Survios plans to replace the orb with magnetic motion trackers that will attach to users’ arms and legs, co-founder James Iliff said. It will make tracking more accurate while cutting down on the bulk you need to carry on your head. The first commercially available Survios systems also will no longer require players to strap a “Ghostbusters”-like backpack composed of a computer and batteries to their back. Instead, the headset will just connect wirelessly.

Survios’ co-founders hail from the same University of Southern California lab as Palmer Luckey, the founder of Oculus. During my visit, Iliff wore red pants and swigged a Red Bull, while fellow founder Nathan Burba took a call to talk a visit to Boeing and reined in Iliff when he thought he had said too much. The $250,000 the Los Angeles startup has raised so far is pennies compared to Oculus’ millions in Kickstarter and venture funding and $2 billion Facebook acquisition, but it is clear that interest is building ahead of Survios’ first product launch next year. I actually shared my demo time with representatives of Qualcomm’s venture capital arm.

Developing the Survios platform has already taught the team not to trust conventional wisdom about virtual reality, Iliff said. For example, while it might be tempting to perfectly replicate real actions in virtual reality, people don’t actually want to run for miles in a game. Short, dramatic motions like jumping, diving and laying flat on the ground are more fun and add to the immersive feel, Iliff said, while walking can be kept short or relegated to a joystick-controlled action.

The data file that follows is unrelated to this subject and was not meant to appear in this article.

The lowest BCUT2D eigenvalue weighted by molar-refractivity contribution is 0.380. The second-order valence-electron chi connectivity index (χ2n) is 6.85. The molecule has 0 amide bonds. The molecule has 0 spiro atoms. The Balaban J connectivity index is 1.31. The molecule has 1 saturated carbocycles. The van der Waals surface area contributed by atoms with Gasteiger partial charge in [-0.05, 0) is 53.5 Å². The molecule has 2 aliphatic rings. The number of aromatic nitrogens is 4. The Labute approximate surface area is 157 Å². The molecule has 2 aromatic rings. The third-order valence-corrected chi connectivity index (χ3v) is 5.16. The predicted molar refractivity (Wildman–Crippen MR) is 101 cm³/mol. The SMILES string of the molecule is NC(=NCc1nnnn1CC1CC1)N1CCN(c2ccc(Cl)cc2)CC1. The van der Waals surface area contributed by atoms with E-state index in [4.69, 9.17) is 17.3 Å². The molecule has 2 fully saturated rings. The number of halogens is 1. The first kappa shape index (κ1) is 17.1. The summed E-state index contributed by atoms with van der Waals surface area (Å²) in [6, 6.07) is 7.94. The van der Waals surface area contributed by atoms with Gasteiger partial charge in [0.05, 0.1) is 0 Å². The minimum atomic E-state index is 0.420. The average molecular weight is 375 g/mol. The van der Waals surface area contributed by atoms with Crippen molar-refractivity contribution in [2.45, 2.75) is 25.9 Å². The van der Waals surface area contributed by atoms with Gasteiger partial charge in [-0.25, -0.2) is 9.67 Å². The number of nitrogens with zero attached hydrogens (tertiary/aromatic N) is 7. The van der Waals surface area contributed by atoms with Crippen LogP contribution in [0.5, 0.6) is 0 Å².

And those quick motions don’t need to be captured perfectly, either. The orb that currently sits atop Survios’ prototypes doesn’t track every inch of your arms and legs when you play. On your hands, it tracks your thumb and pointer finger, and treats the rest of your fingers as one giant digit. If Survios tried to track every single finger and joint at once, the system would probably cost $2 million, Iliff said.

Currently, you enter different Survios games through a virtual menu. You reach out and tap different options. Photo courtesy of Survios.

Currently, you enter different Survios games through a virtual menu. You reach out and tap different options. Photo courtesy of Survios.

Instead, Survios filled in the exact motion of body parts like those three fingers in the game. He pointed out during the demo how the hands in the game, which are visible to the player, fluidly move to grab an object or execute some other kind of motion. The dissonance between the game and what your hands are really doing does not register at all.